1st Sunday after Christmas, December 30, 2012. (Text: John 1:1-18)
We’ve all heard the expression, “Christmas is for kids.” It really has a lot of truth to it. The whole paraphernalia of the holiday—toys, Santa, stockings hung by the chimney with care—is child-oriented. Adults enjoy watching the kids have fun, from the time they help put ornaments on the tree until the crack of dawn on Christmas Day when they wake everybody else to tell them Santa has come.
We older people always enjoy Christmas more when little ones are on the scene. If there’s nobody in the house but adults, it’s just not as much fun. When we have to celebrate Christmas without “little people,” it feels like something is missing.
Today’s Scriptures fit with this sense of Christmas being a holiday especially “for kids.” They talk about God’s purpose in sending his Son into our world. And that purpose, according to the gospel, was that we become god’s children, be adopted into his family, and know God as our own “Abba,” our own beloved Father.
We just heard one of the most beautiful passages in the Bible, the beginning of John’s gospel. It talks about “the Word made flesh,” Jesus. It says “he came to his own home, and his own people did not receive him. But to all who did receive him, who believed on his name, he gave power to become children of God.”
Someone long ago said Christ became what we are [that is, a flesh and blood human being] so that we might become what he is [that is, children of God].
If it’s true that “Christmas is for kids” (meaning “God’s kids”) let’s think a bit about what children are like. In a healthy family, children have an assured, secure and protected status. They belong. They’re special. They’re the heirs, the future of the family—bearers of the hopes and dreams of their parents. AND (this is important): children are entitled to claim their parents’ attention.
Some facts about ordinary family life can help us understand how God wants us to relate to him as his children. Consider some examples . . .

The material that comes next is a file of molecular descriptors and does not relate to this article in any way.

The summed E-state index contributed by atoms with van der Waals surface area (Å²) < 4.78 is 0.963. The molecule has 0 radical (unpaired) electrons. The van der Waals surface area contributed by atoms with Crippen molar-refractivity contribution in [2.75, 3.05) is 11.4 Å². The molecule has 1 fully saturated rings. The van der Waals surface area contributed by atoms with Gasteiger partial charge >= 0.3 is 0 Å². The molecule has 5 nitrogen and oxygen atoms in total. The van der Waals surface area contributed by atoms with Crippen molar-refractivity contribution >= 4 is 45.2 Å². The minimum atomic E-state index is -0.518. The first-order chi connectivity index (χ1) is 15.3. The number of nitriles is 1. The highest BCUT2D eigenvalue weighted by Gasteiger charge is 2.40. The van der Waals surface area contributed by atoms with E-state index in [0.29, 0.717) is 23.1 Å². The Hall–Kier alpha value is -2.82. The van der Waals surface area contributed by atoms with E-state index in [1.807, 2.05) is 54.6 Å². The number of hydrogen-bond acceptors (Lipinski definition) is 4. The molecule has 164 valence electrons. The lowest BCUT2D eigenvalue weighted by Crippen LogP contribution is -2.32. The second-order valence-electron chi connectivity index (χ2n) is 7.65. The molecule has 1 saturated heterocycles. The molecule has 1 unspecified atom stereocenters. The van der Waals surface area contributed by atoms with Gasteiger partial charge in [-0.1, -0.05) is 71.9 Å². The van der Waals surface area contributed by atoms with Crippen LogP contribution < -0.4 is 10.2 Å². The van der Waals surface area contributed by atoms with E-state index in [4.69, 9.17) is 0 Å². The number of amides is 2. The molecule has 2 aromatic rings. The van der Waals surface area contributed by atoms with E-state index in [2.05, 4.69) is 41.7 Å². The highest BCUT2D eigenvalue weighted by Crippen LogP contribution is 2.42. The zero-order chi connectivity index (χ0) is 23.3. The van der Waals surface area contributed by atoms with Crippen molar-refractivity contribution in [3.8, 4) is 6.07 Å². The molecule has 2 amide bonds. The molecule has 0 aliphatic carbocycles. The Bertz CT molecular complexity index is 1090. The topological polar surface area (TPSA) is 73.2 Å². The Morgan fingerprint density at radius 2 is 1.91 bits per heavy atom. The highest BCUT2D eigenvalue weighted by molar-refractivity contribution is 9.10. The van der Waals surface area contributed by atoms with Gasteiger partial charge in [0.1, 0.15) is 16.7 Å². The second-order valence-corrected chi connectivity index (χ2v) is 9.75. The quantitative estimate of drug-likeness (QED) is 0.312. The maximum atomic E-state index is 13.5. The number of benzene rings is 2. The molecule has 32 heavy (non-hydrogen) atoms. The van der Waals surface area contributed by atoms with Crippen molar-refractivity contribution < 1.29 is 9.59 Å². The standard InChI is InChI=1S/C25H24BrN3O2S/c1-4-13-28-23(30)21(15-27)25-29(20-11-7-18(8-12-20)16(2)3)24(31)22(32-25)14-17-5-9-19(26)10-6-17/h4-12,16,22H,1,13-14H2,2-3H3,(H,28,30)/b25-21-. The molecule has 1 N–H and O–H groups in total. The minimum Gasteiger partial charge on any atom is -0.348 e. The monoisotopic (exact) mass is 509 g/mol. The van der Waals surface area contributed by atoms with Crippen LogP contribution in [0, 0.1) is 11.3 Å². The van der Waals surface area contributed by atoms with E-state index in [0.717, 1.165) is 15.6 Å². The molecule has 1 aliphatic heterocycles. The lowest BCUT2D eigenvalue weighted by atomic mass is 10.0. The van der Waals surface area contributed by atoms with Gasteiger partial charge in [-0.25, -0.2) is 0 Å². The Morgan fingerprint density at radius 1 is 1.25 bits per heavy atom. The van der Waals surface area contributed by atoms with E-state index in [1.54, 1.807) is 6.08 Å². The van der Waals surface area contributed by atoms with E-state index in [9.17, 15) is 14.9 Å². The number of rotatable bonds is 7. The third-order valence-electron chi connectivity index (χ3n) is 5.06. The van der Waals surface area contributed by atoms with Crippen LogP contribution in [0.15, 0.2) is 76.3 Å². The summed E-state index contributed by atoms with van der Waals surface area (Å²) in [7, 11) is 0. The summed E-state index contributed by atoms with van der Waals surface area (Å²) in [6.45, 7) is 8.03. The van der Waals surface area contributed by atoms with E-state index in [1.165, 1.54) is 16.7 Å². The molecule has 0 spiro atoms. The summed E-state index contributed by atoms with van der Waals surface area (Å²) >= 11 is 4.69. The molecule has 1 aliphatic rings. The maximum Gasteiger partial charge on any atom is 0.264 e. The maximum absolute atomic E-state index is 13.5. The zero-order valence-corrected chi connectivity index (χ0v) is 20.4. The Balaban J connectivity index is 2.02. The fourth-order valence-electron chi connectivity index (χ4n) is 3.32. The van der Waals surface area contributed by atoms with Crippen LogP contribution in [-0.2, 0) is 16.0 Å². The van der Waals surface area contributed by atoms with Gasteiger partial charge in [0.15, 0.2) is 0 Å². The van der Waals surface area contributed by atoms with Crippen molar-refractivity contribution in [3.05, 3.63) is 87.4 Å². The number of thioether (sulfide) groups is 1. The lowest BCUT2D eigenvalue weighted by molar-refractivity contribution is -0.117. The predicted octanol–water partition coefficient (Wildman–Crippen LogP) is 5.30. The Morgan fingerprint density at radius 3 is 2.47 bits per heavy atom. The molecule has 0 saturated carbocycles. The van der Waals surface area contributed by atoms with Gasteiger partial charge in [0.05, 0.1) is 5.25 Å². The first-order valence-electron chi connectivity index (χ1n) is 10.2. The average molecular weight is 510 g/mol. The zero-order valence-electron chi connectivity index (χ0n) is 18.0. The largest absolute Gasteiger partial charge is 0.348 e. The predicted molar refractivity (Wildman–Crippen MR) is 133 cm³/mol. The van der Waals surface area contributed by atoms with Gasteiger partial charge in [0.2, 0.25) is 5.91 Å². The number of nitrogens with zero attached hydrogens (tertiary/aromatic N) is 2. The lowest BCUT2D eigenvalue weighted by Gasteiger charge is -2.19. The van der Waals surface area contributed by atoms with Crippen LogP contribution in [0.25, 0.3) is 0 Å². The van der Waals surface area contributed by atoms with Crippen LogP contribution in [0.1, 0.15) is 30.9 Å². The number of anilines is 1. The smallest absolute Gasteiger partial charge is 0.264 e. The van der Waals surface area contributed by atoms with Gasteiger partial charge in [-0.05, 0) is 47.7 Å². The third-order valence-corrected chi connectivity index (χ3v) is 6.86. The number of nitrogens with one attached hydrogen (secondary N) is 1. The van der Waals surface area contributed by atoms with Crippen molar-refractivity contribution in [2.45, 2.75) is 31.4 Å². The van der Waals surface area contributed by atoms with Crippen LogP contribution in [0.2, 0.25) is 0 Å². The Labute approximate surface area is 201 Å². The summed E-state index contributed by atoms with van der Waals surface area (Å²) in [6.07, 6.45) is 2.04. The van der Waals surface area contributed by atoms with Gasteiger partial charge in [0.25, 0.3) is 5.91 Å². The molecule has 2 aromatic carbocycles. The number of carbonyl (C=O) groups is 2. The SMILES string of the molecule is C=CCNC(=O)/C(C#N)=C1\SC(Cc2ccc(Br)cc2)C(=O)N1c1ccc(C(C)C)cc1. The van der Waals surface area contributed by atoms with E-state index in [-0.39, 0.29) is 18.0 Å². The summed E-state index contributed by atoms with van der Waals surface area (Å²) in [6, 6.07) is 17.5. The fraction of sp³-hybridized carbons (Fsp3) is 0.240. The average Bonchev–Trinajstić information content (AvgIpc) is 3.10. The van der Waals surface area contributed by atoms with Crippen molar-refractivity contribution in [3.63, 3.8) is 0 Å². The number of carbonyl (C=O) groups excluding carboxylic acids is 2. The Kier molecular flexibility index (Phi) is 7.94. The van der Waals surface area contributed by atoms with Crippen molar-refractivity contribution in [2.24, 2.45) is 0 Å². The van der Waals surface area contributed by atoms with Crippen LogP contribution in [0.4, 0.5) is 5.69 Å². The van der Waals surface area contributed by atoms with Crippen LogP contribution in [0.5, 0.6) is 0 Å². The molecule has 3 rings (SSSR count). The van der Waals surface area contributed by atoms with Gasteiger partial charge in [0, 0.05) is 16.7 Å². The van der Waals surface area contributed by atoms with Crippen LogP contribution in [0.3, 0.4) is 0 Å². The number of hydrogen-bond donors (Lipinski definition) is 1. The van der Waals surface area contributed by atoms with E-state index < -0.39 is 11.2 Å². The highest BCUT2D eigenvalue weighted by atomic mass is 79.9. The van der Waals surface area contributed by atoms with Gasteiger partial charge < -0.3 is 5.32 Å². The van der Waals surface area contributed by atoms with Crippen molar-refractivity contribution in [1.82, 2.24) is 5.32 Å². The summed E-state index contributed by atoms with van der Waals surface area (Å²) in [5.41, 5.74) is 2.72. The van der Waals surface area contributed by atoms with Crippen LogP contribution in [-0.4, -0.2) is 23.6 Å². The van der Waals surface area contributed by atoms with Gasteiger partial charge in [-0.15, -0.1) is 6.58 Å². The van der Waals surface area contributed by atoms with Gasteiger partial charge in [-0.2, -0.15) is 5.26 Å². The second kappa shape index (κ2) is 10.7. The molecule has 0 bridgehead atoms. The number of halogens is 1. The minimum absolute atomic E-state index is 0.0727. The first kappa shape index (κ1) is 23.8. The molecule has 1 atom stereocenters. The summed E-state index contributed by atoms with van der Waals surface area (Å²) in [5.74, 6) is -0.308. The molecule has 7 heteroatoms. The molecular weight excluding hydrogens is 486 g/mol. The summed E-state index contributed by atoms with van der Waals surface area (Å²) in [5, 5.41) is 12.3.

First, children are always free to ask mom or dad for anything they want. Anybody who has children remembers well what Christmas morning was like when your kids were very small. Think back. It’s 6 a.m. on December 25 and your five-year-old daughter has already emptied her Christmas stocking and eaten a lollipop, a bag of M&M’s, a candy cane, and one of those little boxes of raisins—all before you’ve had a cup of coffee. But it’s perfectly o.k. for her to ask if she can now have Cocoa-Puffs for breakfast. You were probably the sort of parent who said “No way! Eggs and bacon for you, now, young lady. No more sweets.” But your little one was free to ask for anything she wanted. —Not just on Christmas morning, but anytime.
In the same way, we children of God may ask God for whatever we need, whatever we even just want. It’s never wrong to ask. God’s answer might be “No, that wouldn’t be good for you.” But we’re always free to ask.
Here’s a second example from family life. It’s normal and expected for children to address their parents with affectionate names. We’re never “Mr.” or “Mrs.” or “Captain” or “Doctor” to our children, are we? My children called me “Poppy,” when they were little, and they still call me that. It’s my name to them. When the oldest two were pre-schoolers, the other little kids in our church also called me “Poppy.” They learned my name from my own children. But I didn’t mind; I liked it. I felt closer to them, and I think they felt closer to me.